Tom Mylan groupies -- fans of the Marlow and Sons butcher and meat craze cult hero who was recently celebrated in a New York Times story -- had their day in the sun this Sunday at 3rd Ward in Brooklyn. The pig finished roasting in a impromptu smoker of cinder blocks during the Colt 45 open bar for the first hour, though it must be said the baby bottles of malt liquor were hardly worth the wait on line. The six-oz sippers should have come with their own plastic straws, so clearly were they meant for children.
The roast wasn’t inside the sprawling 3rd Ward space in East Williamsburg, but outside in a long narrow alley adjacent, with a band set up at one end and the real rock star of the moment, Mylan, at the other end. People crowded around a window in a hallway overlooking the carving space to get a look at Mylan performing, assisted by chef Eric Sherman and a Mexican (which we say only because he wore a T-shirt that read “Mexican!”). Sherman chopped and diced the still smoking porcine slabs, while Mylan sliced and carved, seemingly oblivious to all else; and the Mexican made fast work of pounds of pork at a time.
The process was surely one of the most well-documented pig roasts in the history of pig roasts. 3rd Ward is, after all, an artists collective and work space, and the members must have had an urge to record every second of activity in every possible way. A reporter with a notebook seemed to be taking down Mylan’s life story while he waited in full butcher's apron regalia to remove the pig from the smoker. A camerawoman with headphones on slid in out of corners around the work station.
One eager fan placed her head uncomfortably close to the pig’s face just inches away from where Mylan’s blade flashed. He grinned at the fan’s friend who was preserving the moment for posterity (and in that split-second you could be forgiven for worrying that a human ear would soon join all the piles of pork flesh).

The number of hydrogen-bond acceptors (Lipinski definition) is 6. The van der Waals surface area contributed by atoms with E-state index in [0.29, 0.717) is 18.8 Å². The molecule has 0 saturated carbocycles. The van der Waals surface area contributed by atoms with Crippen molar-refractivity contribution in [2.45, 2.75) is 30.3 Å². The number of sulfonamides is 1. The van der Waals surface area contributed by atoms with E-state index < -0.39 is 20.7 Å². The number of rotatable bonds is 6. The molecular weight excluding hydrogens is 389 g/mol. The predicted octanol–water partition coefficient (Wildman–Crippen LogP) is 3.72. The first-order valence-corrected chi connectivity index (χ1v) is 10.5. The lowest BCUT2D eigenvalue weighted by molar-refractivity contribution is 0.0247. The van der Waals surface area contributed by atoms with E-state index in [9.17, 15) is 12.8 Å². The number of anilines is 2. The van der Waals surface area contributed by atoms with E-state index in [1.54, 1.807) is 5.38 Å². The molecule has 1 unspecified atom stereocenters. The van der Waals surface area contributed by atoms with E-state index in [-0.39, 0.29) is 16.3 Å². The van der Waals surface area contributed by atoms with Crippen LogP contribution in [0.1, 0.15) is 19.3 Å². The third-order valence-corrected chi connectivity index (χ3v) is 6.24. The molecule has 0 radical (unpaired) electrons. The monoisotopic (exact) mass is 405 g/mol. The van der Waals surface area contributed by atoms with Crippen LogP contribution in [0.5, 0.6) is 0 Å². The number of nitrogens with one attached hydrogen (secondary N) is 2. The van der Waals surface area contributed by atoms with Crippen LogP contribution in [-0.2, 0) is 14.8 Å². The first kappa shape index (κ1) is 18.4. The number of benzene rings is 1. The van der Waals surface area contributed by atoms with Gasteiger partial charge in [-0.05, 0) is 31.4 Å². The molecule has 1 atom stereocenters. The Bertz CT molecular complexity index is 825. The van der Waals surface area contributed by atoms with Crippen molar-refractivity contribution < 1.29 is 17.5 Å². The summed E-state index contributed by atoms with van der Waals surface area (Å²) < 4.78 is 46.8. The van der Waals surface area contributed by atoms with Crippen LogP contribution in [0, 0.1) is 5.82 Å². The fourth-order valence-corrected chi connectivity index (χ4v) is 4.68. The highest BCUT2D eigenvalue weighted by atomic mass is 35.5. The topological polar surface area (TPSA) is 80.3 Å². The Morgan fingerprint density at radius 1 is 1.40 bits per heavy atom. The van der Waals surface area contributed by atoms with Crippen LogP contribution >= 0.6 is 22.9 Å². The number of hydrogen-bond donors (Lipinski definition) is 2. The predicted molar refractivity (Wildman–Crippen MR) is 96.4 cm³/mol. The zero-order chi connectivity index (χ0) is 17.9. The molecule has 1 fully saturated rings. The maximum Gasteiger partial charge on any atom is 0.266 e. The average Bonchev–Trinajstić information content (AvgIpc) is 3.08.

All manner of photogs with snazzy long-lenses snapped away from every angle. One woman got out an old wooden accordion camera and set up her tri-pod across from the pig, splayed out on its wire mesh with Mylan lording over it and took what was sure to be an appropriately old-timey portrait.
All of this activity isn’t even beginning to count all the iPhones and camera phones flashing through the windows and in the alley. One imagines Mylan as an old man, long forgotten and walking down the steps of his dilapidated brownstone after holstering his assortment of knives: “Mr. DeMille, I am ready for my close-up.”
After what seemed like more than an hour’s labor the tacos were for sale to all. They came simply — small piles of pork cubes plopped on tortillas with little more embellishment than a few shreds of lettuce. The line for a taste stretched up and down the long alley and snaked into the building, a seemingly hopeless case, except for the helpful addition of trays to service the back of the line with one taco per person -- a while-you-wait taco, if you will.
Then the rains came and washed all the pork grease away, dousing the squealing crowd, the chefs, Mylan, the band’s instruments and all of the waiting open and barren tortillas. Everyone rushed to cover the pig and food and the buckets of prepared pork, but the rains came hard and everything, no doubt -- except spirits -- was considerably dampened.